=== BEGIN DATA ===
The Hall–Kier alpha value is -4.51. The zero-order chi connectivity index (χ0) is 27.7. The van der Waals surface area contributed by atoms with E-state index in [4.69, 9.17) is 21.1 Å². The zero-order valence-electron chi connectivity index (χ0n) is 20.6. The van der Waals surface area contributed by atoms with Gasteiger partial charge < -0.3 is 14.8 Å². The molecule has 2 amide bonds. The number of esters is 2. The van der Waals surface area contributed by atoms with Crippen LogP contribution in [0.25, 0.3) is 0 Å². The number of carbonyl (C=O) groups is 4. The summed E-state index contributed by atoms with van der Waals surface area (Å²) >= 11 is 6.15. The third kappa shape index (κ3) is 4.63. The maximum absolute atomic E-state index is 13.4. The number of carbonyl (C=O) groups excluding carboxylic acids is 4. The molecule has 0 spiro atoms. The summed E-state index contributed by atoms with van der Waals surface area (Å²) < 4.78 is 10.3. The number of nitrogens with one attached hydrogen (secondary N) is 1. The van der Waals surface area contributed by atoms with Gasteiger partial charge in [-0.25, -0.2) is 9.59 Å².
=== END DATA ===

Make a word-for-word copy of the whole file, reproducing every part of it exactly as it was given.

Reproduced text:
The Hall–Kier alpha value is -4.51. The zero-order chi connectivity index (χ0) is 27.7. The van der Waals surface area contributed by atoms with E-state index in [4.69, 9.17) is 21.1 Å². The zero-order valence-electron chi connectivity index (χ0n) is 20.6. The van der Waals surface area contributed by atoms with Gasteiger partial charge < -0.3 is 14.8 Å². The molecule has 2 amide bonds. The number of esters is 2. The van der Waals surface area contributed by atoms with Crippen LogP contribution in [0.25, 0.3) is 0 Å². The number of carbonyl (C=O) groups is 4. The summed E-state index contributed by atoms with van der Waals surface area (Å²) >= 11 is 6.15. The third kappa shape index (κ3) is 4.63. The maximum absolute atomic E-state index is 13.4. The number of carbonyl (C=O) groups excluding carboxylic acids is 4. The molecule has 0 spiro atoms. The summed E-state index contributed by atoms with van der Waals surface area (Å²) < 4.78 is 10.3. The number of nitrogens with one attached hydrogen (secondary N) is 1. The van der Waals surface area contributed by atoms with Gasteiger partial charge in [-0.25, -0.2) is 9.59 Å².